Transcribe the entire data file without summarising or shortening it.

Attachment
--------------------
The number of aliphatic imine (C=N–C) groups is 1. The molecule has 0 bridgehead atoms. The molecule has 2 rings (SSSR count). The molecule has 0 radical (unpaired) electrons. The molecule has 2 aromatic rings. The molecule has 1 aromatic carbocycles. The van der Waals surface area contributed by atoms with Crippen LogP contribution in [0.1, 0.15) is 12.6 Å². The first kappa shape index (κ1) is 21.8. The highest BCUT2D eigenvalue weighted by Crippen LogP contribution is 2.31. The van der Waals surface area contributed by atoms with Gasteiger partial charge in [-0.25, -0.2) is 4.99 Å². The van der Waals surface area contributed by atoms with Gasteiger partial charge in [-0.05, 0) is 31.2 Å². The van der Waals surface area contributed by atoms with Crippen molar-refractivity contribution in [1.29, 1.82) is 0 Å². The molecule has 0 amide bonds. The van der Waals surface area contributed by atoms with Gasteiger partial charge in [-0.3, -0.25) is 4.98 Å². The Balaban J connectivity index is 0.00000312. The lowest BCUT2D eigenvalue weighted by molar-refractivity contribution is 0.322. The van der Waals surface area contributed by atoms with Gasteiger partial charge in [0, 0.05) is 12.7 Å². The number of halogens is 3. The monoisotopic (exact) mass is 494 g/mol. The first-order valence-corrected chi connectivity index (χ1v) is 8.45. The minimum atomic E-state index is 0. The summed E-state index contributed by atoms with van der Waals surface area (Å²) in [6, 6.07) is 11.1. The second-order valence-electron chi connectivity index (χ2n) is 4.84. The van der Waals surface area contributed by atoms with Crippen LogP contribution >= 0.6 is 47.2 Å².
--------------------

The number of aliphatic imine (C=N–C) groups is 1. The molecule has 0 bridgehead atoms. The molecule has 2 rings (SSSR count). The molecule has 0 radical (unpaired) electrons. The molecule has 2 aromatic rings. The molecule has 1 aromatic carbocycles. The van der Waals surface area contributed by atoms with Crippen LogP contribution in [0.1, 0.15) is 12.6 Å². The first kappa shape index (κ1) is 21.8. The highest BCUT2D eigenvalue weighted by Crippen LogP contribution is 2.31. The van der Waals surface area contributed by atoms with Gasteiger partial charge in [-0.25, -0.2) is 4.99 Å². The van der Waals surface area contributed by atoms with Gasteiger partial charge in [-0.05, 0) is 31.2 Å². The van der Waals surface area contributed by atoms with Crippen molar-refractivity contribution in [1.29, 1.82) is 0 Å². The molecule has 0 amide bonds. The van der Waals surface area contributed by atoms with Gasteiger partial charge in [-0.3, -0.25) is 4.98 Å². The Balaban J connectivity index is 0.00000312. The lowest BCUT2D eigenvalue weighted by molar-refractivity contribution is 0.322. The van der Waals surface area contributed by atoms with Gasteiger partial charge in [0, 0.05) is 12.7 Å². The number of halogens is 3. The monoisotopic (exact) mass is 494 g/mol. The first-order valence-corrected chi connectivity index (χ1v) is 8.45. The minimum atomic E-state index is 0. The summed E-state index contributed by atoms with van der Waals surface area (Å²) in [6, 6.07) is 11.1. The second-order valence-electron chi connectivity index (χ2n) is 4.84. The van der Waals surface area contributed by atoms with Crippen LogP contribution >= 0.6 is 47.2 Å².